Peel Back the Mask of Your Protagonist

You think you know your main character so well. You know where she came from, where he went to school, the name of her chosen dagger, and why he never goes to bed before three in the morning. But if you think you know everything there is to know about your character, think again. To write really juicy, complex characters you’ve got to get in there and peel back their masks.

We all wear masks, of course. It’s most noticeable at social events, when we’re trying to make a certain impression on others—friends and strangers alike. But we also wear masks when we’re among our nearest and dearest. And so do our characters. Here are three questions you can use to cut through the mask and get to the good stuff underneath.

How does your character ASSUME that strangers see him or her?

This exercise requires your character to look in at themselves from the outside, while still retaining their own perspective. So for instance, they might not mind the fact that they wear shabby clothes every day, but on another level they’re conscious that strangers probably gather an impression of sloppiness or poverty. It’s this other level that will give insight into why your character chooses to give that particular impression to anyone they pass on the street.

In the example above, the character is hiding behind sloppiness and the assumption of poverty. Maybe they don’t want too much attention, or too much responsibility put on them. It can go the opposite way as well. Maybe your character dresses like a high-powered business person and is very aggressive. They’re hiding behind their aggression and their power stance. Why?

How does your character WANT their object of desire to see him or her?

The way your character acts around the object of their desire is another mask that hides his or her true self. This particular mask is most often used when romantic interest is in the first fledgling stages of attraction. The closer people get—and the more they get to know each other—the greater the likelihood of all masks falling away.

But while the mask is still up it reveals what your character considers to be the ideal; the kind of person they wish they could be in this present moment. So if your character wants their crush to think they’re witty, intelligent and worldly, it’s clear not only that they value those traits, but that they also struggle in this area and question if what they are right now is enough.

How does your character NEED to feel that society sees him or her?

This one is sticky and has as many layers as a croissant. To understand the answer you’ll have to really work into your character’s core and identify his or her most fundamental values. You can start by asking more questions. Does your character want to be accepted by society, or do they feel more comfortable rejected and on the fringes? Do they think of themselves as a pioneer or an institutional pillar? Do they need to be seen as making a difference in the world, or making up their own rules?

Many of these answers will intertwine with the issue of how the character needs to see his or her own self. So for example, if they need society to see them as making a difference it will go hand-in-hand with your character needing to feel that they actually are making a difference. But you might also have an interesting sort of sociopathic character who needs to be seen as a highly successful overachiever, but actually couldn’t care less about achieving anything at all.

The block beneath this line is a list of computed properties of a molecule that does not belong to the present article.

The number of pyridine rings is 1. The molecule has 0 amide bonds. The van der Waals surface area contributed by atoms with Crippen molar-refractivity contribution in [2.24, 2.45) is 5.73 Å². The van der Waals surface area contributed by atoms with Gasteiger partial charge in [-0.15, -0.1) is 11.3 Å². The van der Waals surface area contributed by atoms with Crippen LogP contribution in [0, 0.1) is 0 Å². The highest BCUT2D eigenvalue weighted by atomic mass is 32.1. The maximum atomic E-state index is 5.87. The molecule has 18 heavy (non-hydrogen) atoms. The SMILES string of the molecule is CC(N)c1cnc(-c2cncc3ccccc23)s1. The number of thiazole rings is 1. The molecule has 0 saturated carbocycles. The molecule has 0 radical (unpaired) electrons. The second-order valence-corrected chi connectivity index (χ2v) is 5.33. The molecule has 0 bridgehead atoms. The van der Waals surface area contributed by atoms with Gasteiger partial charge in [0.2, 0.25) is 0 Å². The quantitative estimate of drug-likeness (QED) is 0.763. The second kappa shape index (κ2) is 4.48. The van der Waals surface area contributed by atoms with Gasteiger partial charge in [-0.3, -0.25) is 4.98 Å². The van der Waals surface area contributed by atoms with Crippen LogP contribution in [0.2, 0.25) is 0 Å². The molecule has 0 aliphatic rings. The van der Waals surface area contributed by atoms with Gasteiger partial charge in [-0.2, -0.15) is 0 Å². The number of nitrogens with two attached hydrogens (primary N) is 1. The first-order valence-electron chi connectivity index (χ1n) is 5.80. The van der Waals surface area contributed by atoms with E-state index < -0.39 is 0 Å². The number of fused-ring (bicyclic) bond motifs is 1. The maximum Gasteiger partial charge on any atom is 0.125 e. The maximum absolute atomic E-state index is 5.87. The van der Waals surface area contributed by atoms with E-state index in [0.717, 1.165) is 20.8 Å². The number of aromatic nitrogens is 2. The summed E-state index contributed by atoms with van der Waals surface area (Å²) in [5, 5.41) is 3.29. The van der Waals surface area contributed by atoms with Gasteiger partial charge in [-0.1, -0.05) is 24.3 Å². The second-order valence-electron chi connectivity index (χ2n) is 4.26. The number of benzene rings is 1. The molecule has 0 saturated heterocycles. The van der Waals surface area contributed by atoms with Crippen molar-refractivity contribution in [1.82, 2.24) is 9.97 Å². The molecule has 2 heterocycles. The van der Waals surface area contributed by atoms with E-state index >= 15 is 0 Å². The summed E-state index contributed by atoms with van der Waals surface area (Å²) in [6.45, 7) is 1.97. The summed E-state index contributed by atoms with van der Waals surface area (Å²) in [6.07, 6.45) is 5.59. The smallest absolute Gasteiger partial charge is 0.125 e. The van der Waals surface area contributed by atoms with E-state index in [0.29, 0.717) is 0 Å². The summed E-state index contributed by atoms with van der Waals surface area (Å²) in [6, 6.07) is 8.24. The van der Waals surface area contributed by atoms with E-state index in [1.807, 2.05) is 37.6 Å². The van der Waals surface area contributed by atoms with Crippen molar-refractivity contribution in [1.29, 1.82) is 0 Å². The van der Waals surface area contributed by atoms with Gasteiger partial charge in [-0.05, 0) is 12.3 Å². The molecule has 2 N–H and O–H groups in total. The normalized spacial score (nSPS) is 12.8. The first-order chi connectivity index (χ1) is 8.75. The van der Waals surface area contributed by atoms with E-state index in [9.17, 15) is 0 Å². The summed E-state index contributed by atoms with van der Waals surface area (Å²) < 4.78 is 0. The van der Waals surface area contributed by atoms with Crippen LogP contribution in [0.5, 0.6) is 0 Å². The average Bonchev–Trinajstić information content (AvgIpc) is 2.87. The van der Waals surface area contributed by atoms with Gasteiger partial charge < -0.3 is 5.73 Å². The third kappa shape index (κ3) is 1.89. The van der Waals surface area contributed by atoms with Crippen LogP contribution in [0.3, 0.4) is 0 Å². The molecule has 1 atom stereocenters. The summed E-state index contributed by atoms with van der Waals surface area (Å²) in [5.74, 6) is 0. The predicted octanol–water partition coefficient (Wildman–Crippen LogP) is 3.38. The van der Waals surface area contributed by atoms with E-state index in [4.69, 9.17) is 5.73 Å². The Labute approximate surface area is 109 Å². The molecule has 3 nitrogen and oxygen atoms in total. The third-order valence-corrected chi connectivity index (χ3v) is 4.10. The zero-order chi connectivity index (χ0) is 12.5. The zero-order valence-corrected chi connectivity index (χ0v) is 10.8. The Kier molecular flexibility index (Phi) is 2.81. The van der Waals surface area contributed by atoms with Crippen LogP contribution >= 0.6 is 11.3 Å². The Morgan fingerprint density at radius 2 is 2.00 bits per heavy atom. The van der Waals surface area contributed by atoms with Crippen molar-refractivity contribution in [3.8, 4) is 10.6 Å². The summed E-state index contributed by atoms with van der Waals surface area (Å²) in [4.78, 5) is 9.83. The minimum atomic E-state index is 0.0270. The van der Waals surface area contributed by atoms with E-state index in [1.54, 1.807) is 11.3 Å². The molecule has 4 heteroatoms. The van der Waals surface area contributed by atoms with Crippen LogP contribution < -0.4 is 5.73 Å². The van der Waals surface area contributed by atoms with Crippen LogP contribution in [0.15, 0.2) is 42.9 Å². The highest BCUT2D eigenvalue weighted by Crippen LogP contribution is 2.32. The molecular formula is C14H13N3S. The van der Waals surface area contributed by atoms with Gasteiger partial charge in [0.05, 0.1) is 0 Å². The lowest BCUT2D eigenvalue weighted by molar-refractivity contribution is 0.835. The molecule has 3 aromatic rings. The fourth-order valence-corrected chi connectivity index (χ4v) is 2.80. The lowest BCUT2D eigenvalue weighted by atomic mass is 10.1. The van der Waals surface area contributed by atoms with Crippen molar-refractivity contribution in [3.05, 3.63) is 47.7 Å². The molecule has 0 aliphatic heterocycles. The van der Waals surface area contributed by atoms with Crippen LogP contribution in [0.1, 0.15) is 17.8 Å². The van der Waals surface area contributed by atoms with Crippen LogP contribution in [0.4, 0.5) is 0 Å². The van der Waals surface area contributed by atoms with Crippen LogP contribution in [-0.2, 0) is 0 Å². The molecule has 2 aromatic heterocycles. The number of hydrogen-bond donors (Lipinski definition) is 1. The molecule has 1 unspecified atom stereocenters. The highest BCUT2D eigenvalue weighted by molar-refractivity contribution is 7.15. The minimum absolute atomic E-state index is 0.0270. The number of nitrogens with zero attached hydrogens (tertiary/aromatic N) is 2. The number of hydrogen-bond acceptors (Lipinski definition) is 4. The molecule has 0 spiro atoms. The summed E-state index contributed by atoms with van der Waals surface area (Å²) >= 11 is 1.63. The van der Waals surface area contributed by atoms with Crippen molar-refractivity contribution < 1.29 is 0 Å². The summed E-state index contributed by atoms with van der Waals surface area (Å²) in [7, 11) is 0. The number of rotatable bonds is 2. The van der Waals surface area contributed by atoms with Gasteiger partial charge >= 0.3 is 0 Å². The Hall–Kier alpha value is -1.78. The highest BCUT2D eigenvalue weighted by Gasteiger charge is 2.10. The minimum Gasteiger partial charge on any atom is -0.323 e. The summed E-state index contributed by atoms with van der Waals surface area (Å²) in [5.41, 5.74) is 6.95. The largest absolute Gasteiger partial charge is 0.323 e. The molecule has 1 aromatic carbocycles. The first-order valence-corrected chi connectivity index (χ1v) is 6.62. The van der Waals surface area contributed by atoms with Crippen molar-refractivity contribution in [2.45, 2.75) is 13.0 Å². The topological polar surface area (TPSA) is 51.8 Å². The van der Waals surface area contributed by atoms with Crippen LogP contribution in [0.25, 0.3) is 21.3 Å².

Think of your character as a jewel that has about a thousand different facets. If you keep turning them over and exploring new sides, you’ll keep discovering new information about their personality and motivations. And there’s always another way to turn things.

There’s always another side to explore.

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9 Comments

  • Reply Margit Sage 6 February, 2014 at 1:49 pm

    Great questions! Simple, but layered. 🙂

  • Reply Robyn LaRue 6 February, 2014 at 2:14 pm

    Good tips for getting at the other sides of the characters, thank you. I’m such a multi-faceted personality myself that my characters usually are as well, and I use similar tactics. 🙂

  • Reply Drew 6 February, 2014 at 2:20 pm

    I want you to Peel Back the Mask of the Liebster Awards! http://wp.me/p3FJIq-2r

  • Reply Jon 7 February, 2014 at 5:07 am

    Great way of constructing complex characters and keeping them believable. I particularly like the first one, it’s so easy to overlook that aspect. Thanks Lauren.

    By the way, where DO you find the fabulous artwork you use at the start of your posts? They all look too consistent to be random Googlings.

    • Reply Lauren Sapala 7 February, 2014 at 4:15 pm

      Thanks Jon! All the artwork on my blog comes from pictures I take with my phone. I walk around all the different neighborhoods and take pictures of the street art I find. Most of it comes from the Mission, the Haight, North Beach, and the Castro, but I find random bits around Golden Gate Park, down by the beach, etc. There is a TON of street art in San Francisco.

  • Reply Glynis Jolly 7 February, 2014 at 9:46 pm

    Great exercises. I’m bookmarking this post. Please don’t change the URL.

  • Reply hilarycustancegreen 8 February, 2014 at 6:48 am

    Helpful!

  • Reply Paul Sutton Reeves 9 February, 2014 at 5:55 am

    Great advice as ever, Lauren, revealing the truth of the matter – writing of worth requires a great deal of effort. Any writer who thinks otherwise ends up with cardboard cut-outs for characters.

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